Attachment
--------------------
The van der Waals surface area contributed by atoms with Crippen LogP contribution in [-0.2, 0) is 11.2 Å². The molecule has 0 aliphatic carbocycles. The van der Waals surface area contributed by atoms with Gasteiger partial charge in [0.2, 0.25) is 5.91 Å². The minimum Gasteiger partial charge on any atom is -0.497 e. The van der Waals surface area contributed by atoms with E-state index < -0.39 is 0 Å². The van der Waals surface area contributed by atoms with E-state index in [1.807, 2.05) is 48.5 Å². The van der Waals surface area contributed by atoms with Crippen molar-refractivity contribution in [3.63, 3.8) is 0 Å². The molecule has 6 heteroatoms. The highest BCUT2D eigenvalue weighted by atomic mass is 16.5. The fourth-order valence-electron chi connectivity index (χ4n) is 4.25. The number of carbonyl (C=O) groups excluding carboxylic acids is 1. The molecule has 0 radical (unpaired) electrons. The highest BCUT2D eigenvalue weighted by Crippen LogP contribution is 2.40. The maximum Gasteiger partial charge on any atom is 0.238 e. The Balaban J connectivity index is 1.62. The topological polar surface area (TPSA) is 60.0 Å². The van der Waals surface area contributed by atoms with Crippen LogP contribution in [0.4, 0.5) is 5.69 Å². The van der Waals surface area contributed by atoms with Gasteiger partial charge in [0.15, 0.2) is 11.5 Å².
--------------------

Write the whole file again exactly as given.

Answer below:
The van der Waals surface area contributed by atoms with Crippen LogP contribution in [-0.2, 0) is 11.2 Å². The molecule has 0 aliphatic carbocycles. The van der Waals surface area contributed by atoms with Gasteiger partial charge in [0.2, 0.25) is 5.91 Å². The minimum Gasteiger partial charge on any atom is -0.497 e. The van der Waals surface area contributed by atoms with E-state index < -0.39 is 0 Å². The van der Waals surface area contributed by atoms with E-state index in [1.807, 2.05) is 48.5 Å². The van der Waals surface area contributed by atoms with Crippen molar-refractivity contribution in [3.63, 3.8) is 0 Å². The molecule has 6 heteroatoms. The highest BCUT2D eigenvalue weighted by atomic mass is 16.5. The fourth-order valence-electron chi connectivity index (χ4n) is 4.25. The number of carbonyl (C=O) groups excluding carboxylic acids is 1. The molecule has 0 radical (unpaired) electrons. The highest BCUT2D eigenvalue weighted by Crippen LogP contribution is 2.40. The maximum Gasteiger partial charge on any atom is 0.238 e. The Balaban J connectivity index is 1.62. The topological polar surface area (TPSA) is 60.0 Å². The van der Waals surface area contributed by atoms with Crippen LogP contribution in [0.4, 0.5) is 5.69 Å². The van der Waals surface area contributed by atoms with Gasteiger partial charge in [0.15, 0.2) is 11.5 Å².